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English Writings of Hu Shih : National Crisis and Public Diplomacy (Volume 3).

Author: Shi Hu; Zhiping Zhou
Publisher: Dordrecht : Springer, 2012.
Series: China academic library.
Edition/Format:   eBook : Document : EnglishView all editions and formats
Database:WorldCat
Summary:
Hu Shih (1891-1962), Chinese philosopher, historian and diplomat. In the 1910s, Hu studied at Cornell University and later Columbia University, both in the United States. At Columbia, he was greatly influenced by his professor, John Dewey, and became a lifelong advocate of pragmatic evolutionary change. He received his Ph. D. in Philosophy in 1917 and returned to lecture at Peking University. Hu soon became one of  Read more...
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Genre/Form: Electronic books
Additional Physical Format: Print version:
Shih, Hu.
English Writings of Hu Shih : National Crisis and Public Diplomacy (Volume 3).
Dordrecht : Springer, ©2012
Material Type: Document, Internet resource
Document Type: Internet Resource, Computer File
All Authors / Contributors: Shi Hu; Zhiping Zhou
ISBN: 9783642331640 3642331645
OCLC Number: 828302956
Description: 1 online resource (175 pages).
Contents: English Writings of Hu Shih; Acknowledgments; Contents; Chapter 1: A Republic for China; Chapter 2: Analysis of the Monarchical Restoration in China; True Character of Chinese Government Revealed; New Foreign Opinion Effected by Change; Danger Under New Regime: New Hereditary Class; Reinstatement of Corrupt Of fi cial Class; Revolution, an Inevitable Result; Cessation of Constructive Policies; Chapter 3: Is There a Substitute for Force in International Relations?; I; II; III; IV; Chapter 4: Manufacturing the Will of the People; Chapter 5: Reconstruction in China. Chapter 6: The Pacific Changes ColorChapter 7: The Changing Balance of Forces in the Pacific; Chapter 8: China's Chances of Survival; I; II; III; IV; V; Chapter 9: The Issues Behind the Far Eastern Conflict; Chapter 10: The Westernization of China and Japan; Chapter 11: To Have Not and Want to Have; The Population Question; The Question of Raw Materials; Political Ambition; Fallacy of Aggression; The Philosophy of Force; Chapter 12: What Can America Do in the Far East Situation; Chapter 13: Japan's War in China; Chapter 14: National Crisis and Student Life. Chapter 15: The Far Eastern SituationChapter 16: An Open Letter to the Guardian; Chapter 17: The Meaning of October Tenth; Chapter 18: The Present Situation in China; I; II; III; IV; Chapter 19: We Are Still Fighting; Chapter 20: The Modernization of China and Japan; I; II; III; IV; Chapter 21: A New World Order Cometh!; Chapter 22: China's Power of Resistance; Chapter 23: Our Honorable Enemy; Chapter 24: Factors Necessary for a Durable Peace in the Pacific Area: A Chinese View; I; II; III; Chapter 25: Speech Before the Economic Club of New York. Chapter 26: China's Fighting Strength and Fighting FaithChapter 27: Peace Has to Be Enforced; Chapter 28: China, Too, Is Fighting to Defend a Way of Life; I; II; III; IV; Chapter 29: To Win and Keep the Peace; Chapter 30: Asia and the Universal World Order; I; II; III; Chapter 31: Foundations of Friendship Between the Chinese and the Americans; Chapter 32: Maker of Modern China: The Story of Sun Yat-sen.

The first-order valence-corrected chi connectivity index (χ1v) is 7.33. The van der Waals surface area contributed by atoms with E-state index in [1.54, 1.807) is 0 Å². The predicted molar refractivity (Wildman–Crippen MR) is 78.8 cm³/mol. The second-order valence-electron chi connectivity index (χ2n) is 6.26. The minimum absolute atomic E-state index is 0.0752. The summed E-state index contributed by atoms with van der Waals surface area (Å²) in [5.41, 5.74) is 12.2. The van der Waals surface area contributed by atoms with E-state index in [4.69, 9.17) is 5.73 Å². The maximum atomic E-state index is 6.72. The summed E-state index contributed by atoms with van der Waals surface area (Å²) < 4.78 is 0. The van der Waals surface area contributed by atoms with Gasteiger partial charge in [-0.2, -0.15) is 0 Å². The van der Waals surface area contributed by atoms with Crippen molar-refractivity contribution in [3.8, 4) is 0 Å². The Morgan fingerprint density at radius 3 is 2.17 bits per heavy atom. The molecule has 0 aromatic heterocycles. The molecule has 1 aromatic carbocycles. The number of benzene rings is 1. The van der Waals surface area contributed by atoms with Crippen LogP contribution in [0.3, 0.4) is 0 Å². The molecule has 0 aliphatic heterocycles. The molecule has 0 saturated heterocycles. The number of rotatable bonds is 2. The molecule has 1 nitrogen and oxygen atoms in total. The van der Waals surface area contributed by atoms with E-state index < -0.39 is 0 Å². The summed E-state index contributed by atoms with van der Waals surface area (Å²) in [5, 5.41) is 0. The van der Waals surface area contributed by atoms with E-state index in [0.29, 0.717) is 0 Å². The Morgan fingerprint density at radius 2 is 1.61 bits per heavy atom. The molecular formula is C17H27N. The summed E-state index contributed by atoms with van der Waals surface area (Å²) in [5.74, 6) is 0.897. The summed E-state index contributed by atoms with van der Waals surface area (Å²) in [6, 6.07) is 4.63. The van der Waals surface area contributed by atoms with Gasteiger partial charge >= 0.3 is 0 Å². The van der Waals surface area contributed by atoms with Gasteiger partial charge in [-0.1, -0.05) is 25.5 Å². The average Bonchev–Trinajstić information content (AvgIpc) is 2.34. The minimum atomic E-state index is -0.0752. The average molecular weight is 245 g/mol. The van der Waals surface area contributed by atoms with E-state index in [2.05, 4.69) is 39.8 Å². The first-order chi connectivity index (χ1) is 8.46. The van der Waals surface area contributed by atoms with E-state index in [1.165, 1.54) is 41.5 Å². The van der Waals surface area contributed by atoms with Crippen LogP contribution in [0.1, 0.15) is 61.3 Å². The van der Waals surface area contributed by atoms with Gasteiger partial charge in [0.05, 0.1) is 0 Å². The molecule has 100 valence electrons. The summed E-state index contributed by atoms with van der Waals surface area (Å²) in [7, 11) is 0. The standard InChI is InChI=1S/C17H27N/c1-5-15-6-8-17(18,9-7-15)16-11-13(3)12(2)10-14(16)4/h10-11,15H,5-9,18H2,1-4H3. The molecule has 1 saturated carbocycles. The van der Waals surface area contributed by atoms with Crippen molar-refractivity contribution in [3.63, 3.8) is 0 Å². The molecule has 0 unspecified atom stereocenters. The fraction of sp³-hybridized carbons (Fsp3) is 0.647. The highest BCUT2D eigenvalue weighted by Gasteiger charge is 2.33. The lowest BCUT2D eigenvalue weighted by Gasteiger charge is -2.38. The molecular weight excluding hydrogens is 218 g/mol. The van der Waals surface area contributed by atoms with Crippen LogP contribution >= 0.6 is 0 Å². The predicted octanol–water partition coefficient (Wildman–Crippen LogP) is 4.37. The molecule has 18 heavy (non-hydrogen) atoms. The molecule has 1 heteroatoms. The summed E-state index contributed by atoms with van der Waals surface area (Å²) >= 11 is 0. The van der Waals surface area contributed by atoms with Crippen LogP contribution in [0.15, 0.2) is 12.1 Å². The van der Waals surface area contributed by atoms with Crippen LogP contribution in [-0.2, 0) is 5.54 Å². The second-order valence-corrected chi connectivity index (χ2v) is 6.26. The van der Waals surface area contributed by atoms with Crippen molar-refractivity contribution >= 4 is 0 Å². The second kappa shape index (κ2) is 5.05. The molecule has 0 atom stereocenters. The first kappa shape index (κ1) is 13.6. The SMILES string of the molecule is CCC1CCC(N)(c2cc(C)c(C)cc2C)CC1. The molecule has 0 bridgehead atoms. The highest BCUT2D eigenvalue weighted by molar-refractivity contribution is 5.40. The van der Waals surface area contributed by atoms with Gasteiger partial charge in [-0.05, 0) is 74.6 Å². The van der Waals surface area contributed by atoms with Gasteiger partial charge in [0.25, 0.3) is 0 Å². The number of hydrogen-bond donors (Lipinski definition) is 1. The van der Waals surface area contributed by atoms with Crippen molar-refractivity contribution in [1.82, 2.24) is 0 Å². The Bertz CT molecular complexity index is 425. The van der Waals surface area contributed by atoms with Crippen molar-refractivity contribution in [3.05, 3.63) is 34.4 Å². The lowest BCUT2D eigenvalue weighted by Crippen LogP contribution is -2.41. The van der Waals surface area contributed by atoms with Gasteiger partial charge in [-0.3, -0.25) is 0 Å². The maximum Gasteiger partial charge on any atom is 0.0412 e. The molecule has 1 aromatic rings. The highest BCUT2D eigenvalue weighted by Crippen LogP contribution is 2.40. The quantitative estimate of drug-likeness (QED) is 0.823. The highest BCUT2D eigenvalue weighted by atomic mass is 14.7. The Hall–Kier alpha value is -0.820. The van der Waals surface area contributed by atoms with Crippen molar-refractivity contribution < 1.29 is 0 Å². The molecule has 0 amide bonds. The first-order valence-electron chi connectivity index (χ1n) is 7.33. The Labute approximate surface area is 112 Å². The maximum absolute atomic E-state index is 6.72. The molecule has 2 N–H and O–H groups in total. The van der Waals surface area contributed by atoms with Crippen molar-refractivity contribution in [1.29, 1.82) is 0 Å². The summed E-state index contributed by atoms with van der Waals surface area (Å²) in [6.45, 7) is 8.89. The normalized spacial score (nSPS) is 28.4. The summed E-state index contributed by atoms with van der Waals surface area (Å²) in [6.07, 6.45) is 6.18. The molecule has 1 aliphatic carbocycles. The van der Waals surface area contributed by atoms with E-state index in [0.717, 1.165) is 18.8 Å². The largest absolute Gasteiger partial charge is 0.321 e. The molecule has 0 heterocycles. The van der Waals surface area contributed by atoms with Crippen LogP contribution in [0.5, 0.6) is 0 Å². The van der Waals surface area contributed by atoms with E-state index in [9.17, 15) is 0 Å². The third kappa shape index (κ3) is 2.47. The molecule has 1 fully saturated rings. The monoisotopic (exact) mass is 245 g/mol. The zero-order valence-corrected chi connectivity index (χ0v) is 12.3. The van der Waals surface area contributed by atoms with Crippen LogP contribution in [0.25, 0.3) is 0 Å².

Series Title: China academic library.

Abstract:

Hu Shih (1891-1962), Chinese philosopher, historian and diplomat. In the 1910s, Hu studied at Cornell University and later Columbia University, both in the United States. At Columbia, he was greatly influenced by his professor, John Dewey, and became a lifelong advocate of pragmatic evolutionary change. He received his Ph. D. in Philosophy in 1917 and returned to lecture at Peking University. Hu soon became one of the leading and most influential intellectuals during the May Fourth Movement and later the New Culture Movement. His most widely recognized achievement during this period was as a ke.

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